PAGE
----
First of all many congratulations to Roger Beeching for being awarded an MBE in the New Year honours list. Well deserved I feel sure. And, as he is a Justice of the Peace I am sure he will appreciate the following. I know I am mounting my hobby horse again which I seem to do with some frequency but I couldn’t let this little titbit of information pass me by. I recollect saying once before that prison is no punishment but is more of a holiday camp and the following more or less proves it.
The headline is “Prison? It’s just like a holiday camp” and continues with “Animal rights terrorists gloat on website about ‘fantastically easy, blissful life behind bars.” Now I am anti-vivisection but I couldn’t in a month of Sundays terrorise people who work in that field as these have done and for which they have been imprisoned. A Prison Service spokesman said: “Ministers are clear that prisons should be places of hard work and are determined to ensure that the culture in prisons reflects this.” So far so good. No one is suggesting bringing back the treadmill or oakum picking but consider these extracts from letters sent by these prisoners. From Dan Amos: ‘It’s an easy life here at Guys Marsh, where I have a Single cell, and en suite shower, and access to the gym seven times a week.’ From Heather Nicholson, Foston hall Prison, Derby: I’m stuffing my face with Plamil (dairy free chocolate) and almonds as I watch Friends. It’s not a bad life, eh? Ha ha! My studies are going really well and I have now started my equine psychology course which I absolutely love.’ All well and good but here comes the cruncher: ‘I may be in prison but I wouldn’t swap places with anyone else in the world!’ From Gerrah Selby, HMP Downview in Sutton, Surrey: ‘Everything here is great. I’ve kept busy while in prison at the gym, doing art and pottery and gaining a Btec qualification in media production. I feel like I’m in school! It’s true that time really does fly by in prison. Of course I long for my family, my friends, and my freedom but being in prison is no hardship.’ Natasha Avery, Send Prison in Woking: ‘I’ve got some great friends here, in for all sorts of crimes from fraud to armed robbery to murder: They are wonderful, funny feisty women with loads going for them and we all look after each other and really do laugh all day long.’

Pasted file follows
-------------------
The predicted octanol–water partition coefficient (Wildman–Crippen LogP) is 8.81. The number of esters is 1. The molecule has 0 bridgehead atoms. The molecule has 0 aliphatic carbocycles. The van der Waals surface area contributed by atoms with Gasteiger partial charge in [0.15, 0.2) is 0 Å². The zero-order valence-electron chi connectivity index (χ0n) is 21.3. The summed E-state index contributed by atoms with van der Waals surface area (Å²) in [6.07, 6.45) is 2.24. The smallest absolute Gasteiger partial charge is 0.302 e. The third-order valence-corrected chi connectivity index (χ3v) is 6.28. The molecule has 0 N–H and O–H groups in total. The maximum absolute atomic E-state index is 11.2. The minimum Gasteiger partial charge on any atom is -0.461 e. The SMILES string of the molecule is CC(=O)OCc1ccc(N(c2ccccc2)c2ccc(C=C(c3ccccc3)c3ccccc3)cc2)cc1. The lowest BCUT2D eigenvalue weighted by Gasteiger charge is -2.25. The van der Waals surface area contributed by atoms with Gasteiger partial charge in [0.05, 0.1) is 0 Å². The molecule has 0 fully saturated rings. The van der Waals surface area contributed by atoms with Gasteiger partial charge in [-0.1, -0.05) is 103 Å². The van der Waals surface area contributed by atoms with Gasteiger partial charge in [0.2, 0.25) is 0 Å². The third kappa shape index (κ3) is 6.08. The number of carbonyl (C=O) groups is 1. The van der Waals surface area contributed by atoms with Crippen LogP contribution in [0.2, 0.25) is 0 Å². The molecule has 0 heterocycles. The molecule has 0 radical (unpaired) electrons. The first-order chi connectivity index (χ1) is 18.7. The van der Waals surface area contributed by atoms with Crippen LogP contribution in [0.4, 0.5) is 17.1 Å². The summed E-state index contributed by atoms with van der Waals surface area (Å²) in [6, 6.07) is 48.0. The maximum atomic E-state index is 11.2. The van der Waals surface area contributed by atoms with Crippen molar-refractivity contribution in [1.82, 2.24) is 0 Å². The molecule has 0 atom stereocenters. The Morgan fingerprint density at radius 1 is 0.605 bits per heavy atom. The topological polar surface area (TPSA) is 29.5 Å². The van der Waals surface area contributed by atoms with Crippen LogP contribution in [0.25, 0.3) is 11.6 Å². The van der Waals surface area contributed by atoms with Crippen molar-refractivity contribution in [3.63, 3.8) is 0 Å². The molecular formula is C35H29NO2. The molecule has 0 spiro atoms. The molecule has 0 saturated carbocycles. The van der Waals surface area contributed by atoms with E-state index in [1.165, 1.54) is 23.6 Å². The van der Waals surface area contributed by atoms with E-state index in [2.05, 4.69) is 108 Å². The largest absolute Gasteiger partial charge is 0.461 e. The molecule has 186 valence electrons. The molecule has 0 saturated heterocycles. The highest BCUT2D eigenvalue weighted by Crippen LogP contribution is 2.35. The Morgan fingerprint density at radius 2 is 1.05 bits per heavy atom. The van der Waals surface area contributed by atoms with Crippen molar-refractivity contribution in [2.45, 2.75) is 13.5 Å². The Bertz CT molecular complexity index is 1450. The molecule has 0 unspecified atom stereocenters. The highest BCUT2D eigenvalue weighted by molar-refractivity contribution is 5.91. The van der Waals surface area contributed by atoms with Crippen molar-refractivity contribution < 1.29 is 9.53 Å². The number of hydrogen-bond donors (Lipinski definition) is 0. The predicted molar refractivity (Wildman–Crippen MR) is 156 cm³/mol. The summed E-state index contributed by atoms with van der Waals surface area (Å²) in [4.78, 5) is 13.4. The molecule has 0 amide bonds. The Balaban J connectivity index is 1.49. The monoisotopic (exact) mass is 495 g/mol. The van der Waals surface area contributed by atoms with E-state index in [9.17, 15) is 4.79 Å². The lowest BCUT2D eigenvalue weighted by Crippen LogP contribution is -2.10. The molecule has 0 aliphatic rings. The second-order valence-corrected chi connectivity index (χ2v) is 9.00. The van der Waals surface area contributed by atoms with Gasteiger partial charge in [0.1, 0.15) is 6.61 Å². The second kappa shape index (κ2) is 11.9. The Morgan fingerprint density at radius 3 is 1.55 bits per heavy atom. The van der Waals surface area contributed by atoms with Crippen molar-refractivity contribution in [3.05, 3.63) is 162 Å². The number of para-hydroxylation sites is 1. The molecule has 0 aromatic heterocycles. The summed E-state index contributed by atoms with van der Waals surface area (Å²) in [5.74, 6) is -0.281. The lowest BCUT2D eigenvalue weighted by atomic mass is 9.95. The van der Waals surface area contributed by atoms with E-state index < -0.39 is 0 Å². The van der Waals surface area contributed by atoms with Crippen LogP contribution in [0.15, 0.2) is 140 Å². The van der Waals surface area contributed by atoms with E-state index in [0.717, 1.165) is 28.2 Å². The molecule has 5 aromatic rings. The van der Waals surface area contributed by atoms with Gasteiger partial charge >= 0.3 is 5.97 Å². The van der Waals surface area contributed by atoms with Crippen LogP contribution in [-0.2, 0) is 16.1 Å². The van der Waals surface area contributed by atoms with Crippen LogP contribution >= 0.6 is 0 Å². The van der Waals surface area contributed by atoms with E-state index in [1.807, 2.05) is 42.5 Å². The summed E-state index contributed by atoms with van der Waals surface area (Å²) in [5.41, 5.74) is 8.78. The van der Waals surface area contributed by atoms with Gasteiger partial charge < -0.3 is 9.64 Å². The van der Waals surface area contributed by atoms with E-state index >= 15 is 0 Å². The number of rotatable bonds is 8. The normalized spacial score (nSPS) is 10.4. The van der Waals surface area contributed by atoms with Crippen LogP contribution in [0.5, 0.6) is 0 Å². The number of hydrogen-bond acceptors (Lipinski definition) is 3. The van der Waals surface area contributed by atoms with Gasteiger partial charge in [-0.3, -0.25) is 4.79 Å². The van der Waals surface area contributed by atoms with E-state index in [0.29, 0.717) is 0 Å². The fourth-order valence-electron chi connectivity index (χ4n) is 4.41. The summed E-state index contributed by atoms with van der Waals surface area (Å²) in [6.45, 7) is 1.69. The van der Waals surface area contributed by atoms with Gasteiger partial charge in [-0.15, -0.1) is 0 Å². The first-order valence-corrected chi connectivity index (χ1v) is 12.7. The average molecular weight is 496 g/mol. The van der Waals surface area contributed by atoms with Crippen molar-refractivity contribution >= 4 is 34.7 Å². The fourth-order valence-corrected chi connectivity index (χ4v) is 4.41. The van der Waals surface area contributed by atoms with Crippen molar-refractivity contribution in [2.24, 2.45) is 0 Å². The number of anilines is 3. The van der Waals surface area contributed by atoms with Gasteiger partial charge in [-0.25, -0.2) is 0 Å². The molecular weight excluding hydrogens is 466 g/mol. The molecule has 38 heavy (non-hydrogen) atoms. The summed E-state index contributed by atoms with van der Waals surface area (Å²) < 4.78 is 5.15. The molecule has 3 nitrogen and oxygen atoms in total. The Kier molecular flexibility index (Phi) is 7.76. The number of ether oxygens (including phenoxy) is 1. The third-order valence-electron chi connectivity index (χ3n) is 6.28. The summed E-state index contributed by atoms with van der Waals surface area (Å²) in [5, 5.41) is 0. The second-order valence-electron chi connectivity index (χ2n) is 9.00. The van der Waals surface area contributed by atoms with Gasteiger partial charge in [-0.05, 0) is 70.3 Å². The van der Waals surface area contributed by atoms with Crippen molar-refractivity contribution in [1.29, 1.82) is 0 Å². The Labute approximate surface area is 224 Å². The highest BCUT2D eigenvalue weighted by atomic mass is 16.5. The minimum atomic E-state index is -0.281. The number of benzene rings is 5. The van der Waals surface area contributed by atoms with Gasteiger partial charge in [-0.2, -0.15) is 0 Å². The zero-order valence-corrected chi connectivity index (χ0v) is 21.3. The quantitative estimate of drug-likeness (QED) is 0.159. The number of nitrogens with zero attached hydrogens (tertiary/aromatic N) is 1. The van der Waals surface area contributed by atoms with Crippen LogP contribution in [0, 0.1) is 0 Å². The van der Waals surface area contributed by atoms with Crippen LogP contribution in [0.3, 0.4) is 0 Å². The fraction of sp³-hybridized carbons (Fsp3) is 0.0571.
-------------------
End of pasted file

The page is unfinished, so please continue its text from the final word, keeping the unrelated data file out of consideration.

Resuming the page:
I’m glad education is part of it. It would appear from the graffiti on a victim’s house one of them can’t even spell: ‘I burn youre house down.’
No matter how cushy their life in prison may be, the downside of course is that these kids will always have a record. Maybe it’s time for another behind bars television series bearing all this in mind.